In a conference call after the deal was announced Monday, the 36-year-old Ellis said he had some multiyear offers but chose the Cardinals because he wants to win a World Series. Ellis played for the Dodgers in the NL championship series last fall against St. Louis, which won the Series in 2011 and lost in six games to the Red Sox in 2013.
''I am fully fine with one-year deals at this point in my career,'' Ellis said. ''There were some good opportunities, very good teams and very good organizations. I felt like this was the perfect place for myself and my family.''
The contract calls for an additional $125,000 at 250 plate appearances and for every 25 plate appearances after that up to 475 plate appearances.
''Nothing was promised,'' Ellis said. ''I've pretty much been an everyday player my whole career. I'm going to prepare this offseason like I'm going to play 162 games.''
Ellis is a lifetime .265 hitter for three teams. He hit .270 with six home runs and 48 RBIs for the Dodgers last season, and is considered a strong defensive second baseman. He's had only spot duty at other infield positions during his career, but was open to that option, noting he played third base two years in college and was a shortstop growing up.
''I'm not so stubborn I have a huge ego that I have to be the second baseman,'' Ellis said. ''I don't care. I want to do whatever it takes to win a World Series.''
Wong, a first-round pick in 2011, made his major league debut last year and is expected to get the starting shot at second base in 2014. Matt Carpenter moves to third base following the trade of David Freese to the Angels and Ellis provides a right-handed hitting option, plus he's open to a mentor role.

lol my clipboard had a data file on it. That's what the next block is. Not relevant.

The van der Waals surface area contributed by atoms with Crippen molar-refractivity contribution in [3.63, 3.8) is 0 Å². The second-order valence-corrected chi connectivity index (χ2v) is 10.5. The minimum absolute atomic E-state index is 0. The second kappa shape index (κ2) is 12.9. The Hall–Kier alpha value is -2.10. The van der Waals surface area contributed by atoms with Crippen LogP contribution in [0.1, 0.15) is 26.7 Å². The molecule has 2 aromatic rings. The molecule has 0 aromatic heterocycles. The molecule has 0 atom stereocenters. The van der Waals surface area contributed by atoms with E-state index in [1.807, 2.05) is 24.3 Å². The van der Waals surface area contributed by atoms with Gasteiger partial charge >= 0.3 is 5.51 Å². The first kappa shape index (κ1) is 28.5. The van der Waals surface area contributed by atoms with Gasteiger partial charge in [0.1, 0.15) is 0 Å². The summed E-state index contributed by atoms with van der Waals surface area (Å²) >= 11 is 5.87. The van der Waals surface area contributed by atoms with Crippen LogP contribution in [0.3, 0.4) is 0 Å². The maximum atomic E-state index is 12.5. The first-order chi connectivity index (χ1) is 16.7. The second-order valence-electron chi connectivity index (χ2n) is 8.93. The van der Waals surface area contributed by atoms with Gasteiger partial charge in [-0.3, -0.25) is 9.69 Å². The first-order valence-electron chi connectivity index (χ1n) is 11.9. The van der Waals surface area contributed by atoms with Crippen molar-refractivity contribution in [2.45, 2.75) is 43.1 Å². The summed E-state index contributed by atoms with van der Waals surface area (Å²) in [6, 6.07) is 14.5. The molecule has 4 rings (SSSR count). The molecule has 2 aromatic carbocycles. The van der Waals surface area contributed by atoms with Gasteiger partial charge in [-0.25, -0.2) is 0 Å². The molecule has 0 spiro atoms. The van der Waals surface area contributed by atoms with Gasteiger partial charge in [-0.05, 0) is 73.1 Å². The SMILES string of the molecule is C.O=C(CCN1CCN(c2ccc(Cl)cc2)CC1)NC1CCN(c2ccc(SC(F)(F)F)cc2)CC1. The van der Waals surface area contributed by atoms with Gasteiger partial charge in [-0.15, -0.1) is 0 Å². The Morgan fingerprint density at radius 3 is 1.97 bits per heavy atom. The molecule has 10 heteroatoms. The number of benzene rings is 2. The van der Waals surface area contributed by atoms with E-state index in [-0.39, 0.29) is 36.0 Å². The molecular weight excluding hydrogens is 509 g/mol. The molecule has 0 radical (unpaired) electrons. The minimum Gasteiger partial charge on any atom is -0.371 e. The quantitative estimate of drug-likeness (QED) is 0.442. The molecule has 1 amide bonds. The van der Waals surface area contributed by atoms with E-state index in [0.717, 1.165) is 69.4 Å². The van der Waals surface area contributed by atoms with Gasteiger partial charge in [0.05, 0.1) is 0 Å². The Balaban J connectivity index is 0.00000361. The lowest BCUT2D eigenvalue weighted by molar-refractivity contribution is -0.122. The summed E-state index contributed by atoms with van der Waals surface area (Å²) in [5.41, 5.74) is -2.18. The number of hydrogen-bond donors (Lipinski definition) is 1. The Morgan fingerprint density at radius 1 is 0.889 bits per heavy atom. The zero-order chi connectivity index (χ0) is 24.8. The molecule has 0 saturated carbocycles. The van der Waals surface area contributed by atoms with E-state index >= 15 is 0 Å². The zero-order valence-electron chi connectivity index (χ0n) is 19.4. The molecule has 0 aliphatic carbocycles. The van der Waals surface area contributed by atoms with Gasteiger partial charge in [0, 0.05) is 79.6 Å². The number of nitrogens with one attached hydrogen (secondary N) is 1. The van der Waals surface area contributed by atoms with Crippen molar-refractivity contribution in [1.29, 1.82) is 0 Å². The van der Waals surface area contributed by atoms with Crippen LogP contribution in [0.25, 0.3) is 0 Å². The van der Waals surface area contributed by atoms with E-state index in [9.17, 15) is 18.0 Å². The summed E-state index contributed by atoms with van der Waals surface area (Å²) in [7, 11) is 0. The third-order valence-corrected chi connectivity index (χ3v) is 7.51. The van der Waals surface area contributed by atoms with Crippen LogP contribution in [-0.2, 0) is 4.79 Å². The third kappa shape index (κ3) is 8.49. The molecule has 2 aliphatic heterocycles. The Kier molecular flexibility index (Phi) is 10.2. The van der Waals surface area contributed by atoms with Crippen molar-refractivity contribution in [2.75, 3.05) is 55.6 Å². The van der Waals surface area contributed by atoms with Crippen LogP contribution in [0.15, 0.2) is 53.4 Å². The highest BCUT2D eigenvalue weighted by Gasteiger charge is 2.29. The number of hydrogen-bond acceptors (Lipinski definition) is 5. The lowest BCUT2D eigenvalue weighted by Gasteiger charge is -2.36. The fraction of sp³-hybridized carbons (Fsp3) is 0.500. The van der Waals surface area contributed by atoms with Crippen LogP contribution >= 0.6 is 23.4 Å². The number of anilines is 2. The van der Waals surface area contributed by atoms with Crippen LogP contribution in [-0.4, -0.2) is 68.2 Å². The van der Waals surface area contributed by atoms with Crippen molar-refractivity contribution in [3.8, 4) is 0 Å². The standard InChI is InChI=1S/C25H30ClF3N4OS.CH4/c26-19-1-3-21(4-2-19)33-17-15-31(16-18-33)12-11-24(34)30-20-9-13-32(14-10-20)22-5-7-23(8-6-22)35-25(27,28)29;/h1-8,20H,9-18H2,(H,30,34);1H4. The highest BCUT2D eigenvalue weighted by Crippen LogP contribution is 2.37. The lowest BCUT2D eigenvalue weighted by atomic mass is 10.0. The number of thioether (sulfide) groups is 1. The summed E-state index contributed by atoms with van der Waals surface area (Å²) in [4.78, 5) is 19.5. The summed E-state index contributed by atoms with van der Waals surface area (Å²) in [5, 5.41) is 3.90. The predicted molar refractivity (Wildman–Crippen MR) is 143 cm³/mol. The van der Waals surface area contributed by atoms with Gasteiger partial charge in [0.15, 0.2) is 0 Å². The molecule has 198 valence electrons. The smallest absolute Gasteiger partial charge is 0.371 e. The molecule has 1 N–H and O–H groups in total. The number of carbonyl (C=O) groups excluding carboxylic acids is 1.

Before learning of Carpenter's position switch, Ellis hadn't thought the Cardinals would be a good fit.
''Mark is a player we identified early-on as being an ideal fit for our team,'' general manager John Mozeliak said in a statement. ''His experience and steadiness, both in the field and at the plate, certainly enhances our overall roster makeup.''
Ellis has appeared in 22 postseason games and batted .240 in the NLCS last fall with a double, triple and stolen base.
Ellis has hit 20 or more doubles nine of the past 10 years and is a career .276 hitter with a .348 on-base percentage against left-handed pitching. He was a ninth round pick of the Kansas City Royals in 1999.
Link to earlier related article: "Cardinals add second base insurance in Mark Ellis".